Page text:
The Internet has become increasingly enraged over Trix cereal’s now muted appearance. Ever since General Mills officially made good on their promise to cut artificial colors, Twitter has blown up with enraged original Trix lovers. Noticing their cereal’s lack of its usual vibrancy, commenters have accused General Mills of ruining their childhood-often peppering their rants with more, ahem, colorful language. General Mills is just one one of many major companies along with Kraft Heinz, Subway, Nestle USA, Mars Inc., and more that have committed to omitting artificial dyes and preservatives from their products, and many have been met with the same frustration expressed by Trix consumers.
OK, I get it. People hate change, even more so when it comes to messing with nostalgic food. But without numbered color dyes, our favorite processed foods instantly become healthy, right? It means we can eat them all day, every day while our high cholesterol safely plummets? Not so much. Turns out, Trix isn’t really any healthier. The notion that junk food can taste the same and suddenly be good for you is mostly a marketing scheme.
Poured myself a bowl of trix only to find out THERES HARDLY ANY COLOR? I’m honestly super offended pic.twitter.com/ULYsf5Wa9R
– pipe it up (@piperrrrrrs) March 24, 2017
“These companies are desperate to keep parents buying these really unhealthy foods… and now they can trumpet ‘no artificial dyes’ as if that makes it a health food,” Michele Simon, a public-health attorney and president of Eat Drink Politics, a food-industry consulting firm, told the Washington Post when General Mills first broke the news. Indeed, many artificial dyes have been proven toxic-only seven are are ruled safe to use today, but research suggests that number could drop (the still-approved dyes are likely carcinogenic, and can cause hypersensitivity reactions and behavioral problems) and that companies may be better off using plan-based dye in food. However, omitting dye doesn’t change high levels of sugar, trans fats, and massive portions. Subway may have removed azodicarbonamide from its bread and Yellow Number 5 from its banana peppers, but it’s still cheaper to buy a Subway Footlong sandwich than it is to buy most meal-sized salads.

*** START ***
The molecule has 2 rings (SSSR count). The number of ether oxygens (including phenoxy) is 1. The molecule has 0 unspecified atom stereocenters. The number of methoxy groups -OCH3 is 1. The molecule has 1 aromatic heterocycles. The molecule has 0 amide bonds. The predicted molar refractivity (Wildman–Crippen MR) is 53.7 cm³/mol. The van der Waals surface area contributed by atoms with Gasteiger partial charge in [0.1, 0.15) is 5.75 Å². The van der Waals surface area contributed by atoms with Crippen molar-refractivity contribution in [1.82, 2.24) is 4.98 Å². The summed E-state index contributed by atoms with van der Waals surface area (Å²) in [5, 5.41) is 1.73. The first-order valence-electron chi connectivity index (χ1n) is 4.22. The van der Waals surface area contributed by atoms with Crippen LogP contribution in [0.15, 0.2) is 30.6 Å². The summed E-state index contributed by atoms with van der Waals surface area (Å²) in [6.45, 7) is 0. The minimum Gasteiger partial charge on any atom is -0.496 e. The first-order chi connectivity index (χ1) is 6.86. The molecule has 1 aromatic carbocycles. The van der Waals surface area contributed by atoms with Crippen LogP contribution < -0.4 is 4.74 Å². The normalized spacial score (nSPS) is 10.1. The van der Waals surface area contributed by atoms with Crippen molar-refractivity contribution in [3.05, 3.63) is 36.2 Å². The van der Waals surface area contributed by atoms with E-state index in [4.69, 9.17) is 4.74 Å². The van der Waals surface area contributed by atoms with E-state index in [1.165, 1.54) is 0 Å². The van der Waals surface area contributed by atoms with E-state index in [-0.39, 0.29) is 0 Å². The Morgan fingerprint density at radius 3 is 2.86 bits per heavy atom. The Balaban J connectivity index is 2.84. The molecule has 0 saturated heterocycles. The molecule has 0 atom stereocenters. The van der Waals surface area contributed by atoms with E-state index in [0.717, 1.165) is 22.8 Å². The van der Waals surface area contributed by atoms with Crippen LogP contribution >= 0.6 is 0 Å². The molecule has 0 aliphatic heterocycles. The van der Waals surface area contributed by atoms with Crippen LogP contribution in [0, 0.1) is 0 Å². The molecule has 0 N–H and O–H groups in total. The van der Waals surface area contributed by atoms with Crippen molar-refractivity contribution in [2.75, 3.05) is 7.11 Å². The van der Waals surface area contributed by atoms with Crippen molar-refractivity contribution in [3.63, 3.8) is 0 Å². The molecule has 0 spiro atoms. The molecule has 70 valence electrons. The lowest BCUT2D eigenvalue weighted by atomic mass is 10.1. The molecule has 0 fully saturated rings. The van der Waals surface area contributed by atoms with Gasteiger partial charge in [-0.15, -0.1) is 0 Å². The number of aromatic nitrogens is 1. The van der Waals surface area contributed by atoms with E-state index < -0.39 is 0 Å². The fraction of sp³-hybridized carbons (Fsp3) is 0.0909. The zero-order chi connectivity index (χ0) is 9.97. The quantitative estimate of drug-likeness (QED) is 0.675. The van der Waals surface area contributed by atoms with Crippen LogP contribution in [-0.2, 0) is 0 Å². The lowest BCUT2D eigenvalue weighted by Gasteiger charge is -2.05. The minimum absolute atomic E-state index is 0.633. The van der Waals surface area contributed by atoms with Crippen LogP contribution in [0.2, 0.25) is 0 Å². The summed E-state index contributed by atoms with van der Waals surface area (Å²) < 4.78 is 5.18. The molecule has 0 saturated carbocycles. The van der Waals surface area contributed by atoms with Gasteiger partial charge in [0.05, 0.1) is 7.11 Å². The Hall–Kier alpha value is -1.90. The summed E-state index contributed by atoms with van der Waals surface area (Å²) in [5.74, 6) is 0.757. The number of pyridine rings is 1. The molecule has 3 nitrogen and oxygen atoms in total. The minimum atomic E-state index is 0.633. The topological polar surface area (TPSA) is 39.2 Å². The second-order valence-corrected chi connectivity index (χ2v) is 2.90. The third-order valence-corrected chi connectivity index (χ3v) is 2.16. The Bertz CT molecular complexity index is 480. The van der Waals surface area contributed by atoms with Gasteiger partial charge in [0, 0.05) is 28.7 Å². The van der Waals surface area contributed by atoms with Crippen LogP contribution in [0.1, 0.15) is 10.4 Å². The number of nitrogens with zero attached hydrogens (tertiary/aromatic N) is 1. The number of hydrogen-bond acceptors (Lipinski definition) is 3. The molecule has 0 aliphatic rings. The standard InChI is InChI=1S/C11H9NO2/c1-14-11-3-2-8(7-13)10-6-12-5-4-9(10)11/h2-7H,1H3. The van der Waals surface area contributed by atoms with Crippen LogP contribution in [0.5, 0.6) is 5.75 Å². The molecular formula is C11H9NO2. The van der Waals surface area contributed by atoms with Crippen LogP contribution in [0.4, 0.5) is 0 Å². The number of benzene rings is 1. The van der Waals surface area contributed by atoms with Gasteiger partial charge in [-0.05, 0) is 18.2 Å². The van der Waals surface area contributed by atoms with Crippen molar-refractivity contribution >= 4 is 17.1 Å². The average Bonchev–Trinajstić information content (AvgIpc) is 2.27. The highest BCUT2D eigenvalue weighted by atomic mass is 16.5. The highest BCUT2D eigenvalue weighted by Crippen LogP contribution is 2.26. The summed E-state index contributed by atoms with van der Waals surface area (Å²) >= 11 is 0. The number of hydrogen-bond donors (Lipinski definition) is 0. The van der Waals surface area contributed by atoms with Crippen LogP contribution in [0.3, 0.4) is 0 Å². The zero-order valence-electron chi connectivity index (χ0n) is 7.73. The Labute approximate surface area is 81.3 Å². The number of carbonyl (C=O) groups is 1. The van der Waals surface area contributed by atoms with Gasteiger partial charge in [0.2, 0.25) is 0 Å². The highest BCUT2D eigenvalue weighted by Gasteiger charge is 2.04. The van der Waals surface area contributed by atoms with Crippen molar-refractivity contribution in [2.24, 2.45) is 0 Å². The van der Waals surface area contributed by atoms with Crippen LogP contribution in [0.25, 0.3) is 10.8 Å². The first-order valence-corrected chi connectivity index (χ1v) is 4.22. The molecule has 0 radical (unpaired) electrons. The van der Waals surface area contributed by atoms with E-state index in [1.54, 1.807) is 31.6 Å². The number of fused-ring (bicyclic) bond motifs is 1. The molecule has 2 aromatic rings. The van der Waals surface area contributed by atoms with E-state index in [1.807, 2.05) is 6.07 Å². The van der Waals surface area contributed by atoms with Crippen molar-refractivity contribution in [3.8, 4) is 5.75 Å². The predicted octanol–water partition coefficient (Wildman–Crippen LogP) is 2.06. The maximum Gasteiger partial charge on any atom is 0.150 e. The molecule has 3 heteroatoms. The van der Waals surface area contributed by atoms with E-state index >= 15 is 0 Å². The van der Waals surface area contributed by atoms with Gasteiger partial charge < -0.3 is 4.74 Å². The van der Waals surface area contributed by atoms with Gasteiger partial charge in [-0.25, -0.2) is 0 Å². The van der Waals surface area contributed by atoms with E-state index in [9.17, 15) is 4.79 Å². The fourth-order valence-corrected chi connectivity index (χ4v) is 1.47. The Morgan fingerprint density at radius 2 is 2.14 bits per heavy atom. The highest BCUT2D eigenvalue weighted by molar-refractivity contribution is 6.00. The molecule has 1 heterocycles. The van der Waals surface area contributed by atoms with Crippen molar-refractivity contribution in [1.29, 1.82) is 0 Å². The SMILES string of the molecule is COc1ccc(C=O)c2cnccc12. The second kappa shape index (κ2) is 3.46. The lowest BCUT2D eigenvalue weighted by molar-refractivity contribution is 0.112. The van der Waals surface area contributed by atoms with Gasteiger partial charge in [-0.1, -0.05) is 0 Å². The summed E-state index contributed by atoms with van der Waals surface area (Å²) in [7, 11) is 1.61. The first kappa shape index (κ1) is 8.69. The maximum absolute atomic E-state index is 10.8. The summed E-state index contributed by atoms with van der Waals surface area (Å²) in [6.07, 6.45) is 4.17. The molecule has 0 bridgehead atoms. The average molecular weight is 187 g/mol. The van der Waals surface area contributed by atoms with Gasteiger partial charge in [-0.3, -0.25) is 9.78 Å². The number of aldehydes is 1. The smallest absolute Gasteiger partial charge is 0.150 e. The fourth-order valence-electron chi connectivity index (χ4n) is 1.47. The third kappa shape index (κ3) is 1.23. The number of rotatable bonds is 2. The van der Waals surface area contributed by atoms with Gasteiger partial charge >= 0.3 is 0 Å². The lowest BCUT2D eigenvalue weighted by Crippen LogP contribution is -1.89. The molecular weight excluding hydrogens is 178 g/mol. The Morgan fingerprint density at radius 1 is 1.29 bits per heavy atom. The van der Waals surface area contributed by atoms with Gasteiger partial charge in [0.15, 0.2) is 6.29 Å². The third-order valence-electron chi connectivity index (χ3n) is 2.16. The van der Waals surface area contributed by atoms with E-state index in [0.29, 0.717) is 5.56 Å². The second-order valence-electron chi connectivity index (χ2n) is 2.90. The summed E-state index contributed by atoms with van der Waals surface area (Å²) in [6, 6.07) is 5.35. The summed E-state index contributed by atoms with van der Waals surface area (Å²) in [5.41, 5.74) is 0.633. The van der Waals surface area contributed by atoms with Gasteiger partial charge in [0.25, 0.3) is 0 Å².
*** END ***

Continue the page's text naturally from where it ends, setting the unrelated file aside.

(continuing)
It’s not that the companies are necessarily claiming that their foods are now healthy. In fact, when Kraft stopped coloring its classic orange mac and cheese with dyes in favor of paprika, annatto, and turmeric, they didn’t make a big announcement until well after the new product hit the shelves. 50 million sold boxes later, they released the ad campaign touting the tagline, “It’s changed. But it hasn’t.” Following the ads, sales hit 80 million boxes in three months. All signs point to the company hoping to boost sales by celebrating the change. It should be pointed out, however, that Trix wasn’t able to adopt the Kraft model of a “#didntnotice” campaign. There’s no denying that the General Mills cereal looks muted.
At the same time, I can’t fault the companies for trying. Since General Mills made their commitment to natural colors in 2015, the wellness craze has intensified. It must be harder than ever to peddle sugary cereal. Though judging by these Twitter reactions, it’s clear not everyone wants to see health realized in their cereal. Regardless, dull Trix are to here stay, so may I suggest switching to Lucky Charms? General Mills has admitted they cannot yet make an all-natural version of Lucky Charms and doubled down on a marshmallows-only box sweepstakes.